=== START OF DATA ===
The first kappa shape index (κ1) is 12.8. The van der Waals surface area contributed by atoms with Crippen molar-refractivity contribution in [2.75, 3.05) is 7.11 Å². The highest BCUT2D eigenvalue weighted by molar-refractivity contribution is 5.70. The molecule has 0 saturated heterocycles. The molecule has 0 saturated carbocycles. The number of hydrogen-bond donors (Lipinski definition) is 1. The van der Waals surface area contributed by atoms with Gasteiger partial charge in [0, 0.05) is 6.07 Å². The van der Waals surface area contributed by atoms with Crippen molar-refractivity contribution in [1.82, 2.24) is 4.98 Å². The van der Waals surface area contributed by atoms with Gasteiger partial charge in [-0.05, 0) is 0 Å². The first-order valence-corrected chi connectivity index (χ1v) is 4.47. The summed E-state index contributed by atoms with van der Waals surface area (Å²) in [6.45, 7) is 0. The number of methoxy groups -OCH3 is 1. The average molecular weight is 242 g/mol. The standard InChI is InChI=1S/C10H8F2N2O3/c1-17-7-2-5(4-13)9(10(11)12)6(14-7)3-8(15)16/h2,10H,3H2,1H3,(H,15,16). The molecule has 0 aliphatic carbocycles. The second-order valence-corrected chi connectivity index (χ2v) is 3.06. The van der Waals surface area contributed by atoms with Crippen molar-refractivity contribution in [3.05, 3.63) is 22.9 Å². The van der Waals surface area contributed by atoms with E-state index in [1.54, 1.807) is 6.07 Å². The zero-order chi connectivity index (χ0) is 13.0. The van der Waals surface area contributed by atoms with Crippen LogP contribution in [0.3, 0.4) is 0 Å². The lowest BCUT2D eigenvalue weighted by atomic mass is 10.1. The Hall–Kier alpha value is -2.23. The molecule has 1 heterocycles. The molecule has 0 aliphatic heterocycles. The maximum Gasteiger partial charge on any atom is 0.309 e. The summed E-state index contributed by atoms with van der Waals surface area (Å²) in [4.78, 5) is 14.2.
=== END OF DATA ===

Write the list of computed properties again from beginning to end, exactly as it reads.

The first kappa shape index (κ1) is 12.8. The van der Waals surface area contributed by atoms with Crippen molar-refractivity contribution in [2.75, 3.05) is 7.11 Å². The highest BCUT2D eigenvalue weighted by molar-refractivity contribution is 5.70. The molecule has 0 saturated heterocycles. The molecule has 0 saturated carbocycles. The number of hydrogen-bond donors (Lipinski definition) is 1. The van der Waals surface area contributed by atoms with Gasteiger partial charge in [0, 0.05) is 6.07 Å². The van der Waals surface area contributed by atoms with Crippen molar-refractivity contribution in [1.82, 2.24) is 4.98 Å². The van der Waals surface area contributed by atoms with Gasteiger partial charge in [-0.05, 0) is 0 Å². The first-order valence-corrected chi connectivity index (χ1v) is 4.47. The summed E-state index contributed by atoms with van der Waals surface area (Å²) in [6.45, 7) is 0. The number of methoxy groups -OCH3 is 1. The average molecular weight is 242 g/mol. The standard InChI is InChI=1S/C10H8F2N2O3/c1-17-7-2-5(4-13)9(10(11)12)6(14-7)3-8(15)16/h2,10H,3H2,1H3,(H,15,16). The molecule has 0 aliphatic carbocycles. The second-order valence-corrected chi connectivity index (χ2v) is 3.06. The van der Waals surface area contributed by atoms with Crippen molar-refractivity contribution in [3.05, 3.63) is 22.9 Å². The van der Waals surface area contributed by atoms with E-state index in [1.54, 1.807) is 6.07 Å². The zero-order chi connectivity index (χ0) is 13.0. The van der Waals surface area contributed by atoms with Crippen LogP contribution in [0.3, 0.4) is 0 Å². The lowest BCUT2D eigenvalue weighted by atomic mass is 10.1. The Hall–Kier alpha value is -2.23. The molecule has 1 heterocycles. The molecule has 0 aliphatic heterocycles. The maximum Gasteiger partial charge on any atom is 0.309 e. The summed E-state index contributed by atoms with van der Waals surface area (Å²) in [4.78, 5) is 14.2.